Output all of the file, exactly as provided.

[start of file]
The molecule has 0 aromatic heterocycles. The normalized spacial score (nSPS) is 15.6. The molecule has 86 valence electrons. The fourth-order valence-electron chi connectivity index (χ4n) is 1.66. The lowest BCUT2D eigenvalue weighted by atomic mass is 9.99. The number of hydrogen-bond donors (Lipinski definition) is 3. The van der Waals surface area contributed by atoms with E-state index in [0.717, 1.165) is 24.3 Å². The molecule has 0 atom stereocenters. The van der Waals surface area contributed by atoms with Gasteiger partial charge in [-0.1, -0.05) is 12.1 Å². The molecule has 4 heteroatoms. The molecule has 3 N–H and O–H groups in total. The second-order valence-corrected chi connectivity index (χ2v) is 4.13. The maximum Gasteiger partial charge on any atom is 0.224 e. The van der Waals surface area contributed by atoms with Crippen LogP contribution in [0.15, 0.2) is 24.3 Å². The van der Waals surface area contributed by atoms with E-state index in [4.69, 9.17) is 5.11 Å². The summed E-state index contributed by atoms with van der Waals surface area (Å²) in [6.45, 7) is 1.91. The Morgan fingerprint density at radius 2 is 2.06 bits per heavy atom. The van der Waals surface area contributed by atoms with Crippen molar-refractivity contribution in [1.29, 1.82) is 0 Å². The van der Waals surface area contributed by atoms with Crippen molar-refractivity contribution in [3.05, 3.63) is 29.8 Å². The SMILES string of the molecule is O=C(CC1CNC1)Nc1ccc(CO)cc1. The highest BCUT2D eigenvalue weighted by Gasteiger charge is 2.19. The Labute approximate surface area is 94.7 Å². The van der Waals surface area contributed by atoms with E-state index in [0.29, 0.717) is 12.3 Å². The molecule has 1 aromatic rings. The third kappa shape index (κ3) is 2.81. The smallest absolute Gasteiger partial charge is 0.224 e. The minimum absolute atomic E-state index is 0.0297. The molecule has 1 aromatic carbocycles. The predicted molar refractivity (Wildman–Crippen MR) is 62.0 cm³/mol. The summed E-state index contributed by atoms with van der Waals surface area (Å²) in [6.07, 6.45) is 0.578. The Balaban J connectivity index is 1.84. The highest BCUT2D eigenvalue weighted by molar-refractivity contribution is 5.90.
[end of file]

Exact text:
The molecule has 0 aromatic heterocycles. The normalized spacial score (nSPS) is 15.6. The molecule has 86 valence electrons. The fourth-order valence-electron chi connectivity index (χ4n) is 1.66. The lowest BCUT2D eigenvalue weighted by atomic mass is 9.99. The number of hydrogen-bond donors (Lipinski definition) is 3. The van der Waals surface area contributed by atoms with E-state index in [0.717, 1.165) is 24.3 Å². The molecule has 0 atom stereocenters. The van der Waals surface area contributed by atoms with Gasteiger partial charge in [-0.1, -0.05) is 12.1 Å². The molecule has 4 heteroatoms. The molecule has 3 N–H and O–H groups in total. The second-order valence-corrected chi connectivity index (χ2v) is 4.13. The maximum Gasteiger partial charge on any atom is 0.224 e. The van der Waals surface area contributed by atoms with Crippen LogP contribution in [0.15, 0.2) is 24.3 Å². The van der Waals surface area contributed by atoms with E-state index in [4.69, 9.17) is 5.11 Å². The summed E-state index contributed by atoms with van der Waals surface area (Å²) in [6.45, 7) is 1.91. The Morgan fingerprint density at radius 2 is 2.06 bits per heavy atom. The van der Waals surface area contributed by atoms with Crippen molar-refractivity contribution in [1.29, 1.82) is 0 Å². The van der Waals surface area contributed by atoms with Crippen molar-refractivity contribution in [3.05, 3.63) is 29.8 Å². The SMILES string of the molecule is O=C(CC1CNC1)Nc1ccc(CO)cc1. The highest BCUT2D eigenvalue weighted by Gasteiger charge is 2.19. The Labute approximate surface area is 94.7 Å². The van der Waals surface area contributed by atoms with E-state index in [0.29, 0.717) is 12.3 Å². The molecule has 1 aromatic rings. The third kappa shape index (κ3) is 2.81. The smallest absolute Gasteiger partial charge is 0.224 e. The minimum absolute atomic E-state index is 0.0297. The molecule has 1 aromatic carbocycles. The predicted molar refractivity (Wildman–Crippen MR) is 62.0 cm³/mol. The summed E-state index contributed by atoms with van der Waals surface area (Å²) in [6.07, 6.45) is 0.578. The Balaban J connectivity index is 1.84. The highest BCUT2D eigenvalue weighted by molar-refractivity contribution is 5.90.